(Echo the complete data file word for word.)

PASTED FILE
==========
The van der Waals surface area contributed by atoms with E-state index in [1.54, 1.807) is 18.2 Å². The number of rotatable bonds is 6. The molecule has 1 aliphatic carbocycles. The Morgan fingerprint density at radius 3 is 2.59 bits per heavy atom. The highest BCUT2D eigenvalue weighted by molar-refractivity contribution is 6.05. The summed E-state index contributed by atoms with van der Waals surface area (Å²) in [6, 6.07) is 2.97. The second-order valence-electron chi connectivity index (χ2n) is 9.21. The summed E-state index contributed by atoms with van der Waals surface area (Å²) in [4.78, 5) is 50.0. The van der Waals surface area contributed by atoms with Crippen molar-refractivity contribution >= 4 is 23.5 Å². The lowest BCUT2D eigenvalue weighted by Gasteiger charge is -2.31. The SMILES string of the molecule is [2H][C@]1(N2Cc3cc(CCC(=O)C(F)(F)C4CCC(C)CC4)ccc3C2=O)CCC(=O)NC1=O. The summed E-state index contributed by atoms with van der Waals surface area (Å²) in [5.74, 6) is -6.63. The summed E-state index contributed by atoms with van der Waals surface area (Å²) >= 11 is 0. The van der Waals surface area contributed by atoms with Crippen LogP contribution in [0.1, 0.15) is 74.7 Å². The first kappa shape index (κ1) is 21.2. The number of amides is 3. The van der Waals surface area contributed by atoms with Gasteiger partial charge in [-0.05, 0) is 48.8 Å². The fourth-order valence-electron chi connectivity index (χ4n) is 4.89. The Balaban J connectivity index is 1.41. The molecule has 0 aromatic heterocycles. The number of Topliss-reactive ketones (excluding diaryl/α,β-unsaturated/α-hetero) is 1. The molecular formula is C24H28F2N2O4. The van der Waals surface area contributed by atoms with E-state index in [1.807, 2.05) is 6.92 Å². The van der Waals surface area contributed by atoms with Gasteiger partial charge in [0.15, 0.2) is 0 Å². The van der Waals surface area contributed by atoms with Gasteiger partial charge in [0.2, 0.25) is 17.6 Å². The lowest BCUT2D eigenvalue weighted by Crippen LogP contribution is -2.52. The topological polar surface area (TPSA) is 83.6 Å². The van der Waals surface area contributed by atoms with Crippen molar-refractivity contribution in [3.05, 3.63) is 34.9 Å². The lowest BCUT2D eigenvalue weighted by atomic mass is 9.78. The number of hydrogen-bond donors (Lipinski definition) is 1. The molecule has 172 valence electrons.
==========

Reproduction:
The van der Waals surface area contributed by atoms with E-state index in [1.54, 1.807) is 18.2 Å². The number of rotatable bonds is 6. The molecule has 1 aliphatic carbocycles. The Morgan fingerprint density at radius 3 is 2.59 bits per heavy atom. The highest BCUT2D eigenvalue weighted by molar-refractivity contribution is 6.05. The summed E-state index contributed by atoms with van der Waals surface area (Å²) in [6, 6.07) is 2.97. The second-order valence-electron chi connectivity index (χ2n) is 9.21. The summed E-state index contributed by atoms with van der Waals surface area (Å²) in [4.78, 5) is 50.0. The van der Waals surface area contributed by atoms with Crippen molar-refractivity contribution >= 4 is 23.5 Å². The lowest BCUT2D eigenvalue weighted by Gasteiger charge is -2.31. The SMILES string of the molecule is [2H][C@]1(N2Cc3cc(CCC(=O)C(F)(F)C4CCC(C)CC4)ccc3C2=O)CCC(=O)NC1=O. The summed E-state index contributed by atoms with van der Waals surface area (Å²) in [5.74, 6) is -6.63. The summed E-state index contributed by atoms with van der Waals surface area (Å²) >= 11 is 0. The van der Waals surface area contributed by atoms with Crippen LogP contribution in [0.1, 0.15) is 74.7 Å². The first kappa shape index (κ1) is 21.2. The number of amides is 3. The van der Waals surface area contributed by atoms with Gasteiger partial charge in [-0.05, 0) is 48.8 Å². The fourth-order valence-electron chi connectivity index (χ4n) is 4.89. The Balaban J connectivity index is 1.41. The molecule has 0 aromatic heterocycles. The number of Topliss-reactive ketones (excluding diaryl/α,β-unsaturated/α-hetero) is 1. The molecular formula is C24H28F2N2O4. The van der Waals surface area contributed by atoms with E-state index in [1.807, 2.05) is 6.92 Å². The van der Waals surface area contributed by atoms with Gasteiger partial charge in [0.15, 0.2) is 0 Å². The van der Waals surface area contributed by atoms with Gasteiger partial charge in [0.2, 0.25) is 17.6 Å². The lowest BCUT2D eigenvalue weighted by Crippen LogP contribution is -2.52. The topological polar surface area (TPSA) is 83.6 Å². The van der Waals surface area contributed by atoms with Crippen molar-refractivity contribution in [3.05, 3.63) is 34.9 Å². The lowest BCUT2D eigenvalue weighted by atomic mass is 9.78. The number of hydrogen-bond donors (Lipinski definition) is 1. The molecule has 172 valence electrons.